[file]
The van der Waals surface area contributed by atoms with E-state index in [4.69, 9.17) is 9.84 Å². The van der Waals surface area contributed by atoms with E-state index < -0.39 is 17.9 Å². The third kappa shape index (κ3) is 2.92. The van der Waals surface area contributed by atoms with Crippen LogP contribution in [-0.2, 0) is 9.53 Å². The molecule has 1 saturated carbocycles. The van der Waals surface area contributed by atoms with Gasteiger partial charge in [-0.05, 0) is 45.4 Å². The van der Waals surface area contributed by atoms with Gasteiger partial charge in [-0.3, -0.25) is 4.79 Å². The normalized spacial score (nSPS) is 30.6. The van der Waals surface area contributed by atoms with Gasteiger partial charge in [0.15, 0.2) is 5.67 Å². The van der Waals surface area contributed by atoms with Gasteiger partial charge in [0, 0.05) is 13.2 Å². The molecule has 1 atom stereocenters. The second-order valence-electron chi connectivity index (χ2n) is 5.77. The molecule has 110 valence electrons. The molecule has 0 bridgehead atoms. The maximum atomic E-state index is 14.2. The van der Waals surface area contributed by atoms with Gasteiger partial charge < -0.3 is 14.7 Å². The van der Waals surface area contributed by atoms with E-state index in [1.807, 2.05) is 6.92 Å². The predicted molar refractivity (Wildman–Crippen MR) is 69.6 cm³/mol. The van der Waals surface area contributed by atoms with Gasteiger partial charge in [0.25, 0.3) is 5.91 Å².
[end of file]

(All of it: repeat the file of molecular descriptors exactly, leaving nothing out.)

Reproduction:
The van der Waals surface area contributed by atoms with E-state index in [4.69, 9.17) is 9.84 Å². The van der Waals surface area contributed by atoms with E-state index < -0.39 is 17.9 Å². The third kappa shape index (κ3) is 2.92. The van der Waals surface area contributed by atoms with Crippen LogP contribution in [-0.2, 0) is 9.53 Å². The molecule has 1 saturated carbocycles. The van der Waals surface area contributed by atoms with Gasteiger partial charge in [-0.05, 0) is 45.4 Å². The van der Waals surface area contributed by atoms with Gasteiger partial charge in [-0.3, -0.25) is 4.79 Å². The normalized spacial score (nSPS) is 30.6. The van der Waals surface area contributed by atoms with Gasteiger partial charge in [0.15, 0.2) is 5.67 Å². The van der Waals surface area contributed by atoms with Gasteiger partial charge in [0, 0.05) is 13.2 Å². The molecule has 1 atom stereocenters. The second-order valence-electron chi connectivity index (χ2n) is 5.77. The molecule has 110 valence electrons. The molecule has 0 bridgehead atoms. The maximum atomic E-state index is 14.2. The van der Waals surface area contributed by atoms with Gasteiger partial charge < -0.3 is 14.7 Å². The van der Waals surface area contributed by atoms with E-state index in [1.807, 2.05) is 6.92 Å². The predicted molar refractivity (Wildman–Crippen MR) is 69.6 cm³/mol. The van der Waals surface area contributed by atoms with Gasteiger partial charge in [0.25, 0.3) is 5.91 Å².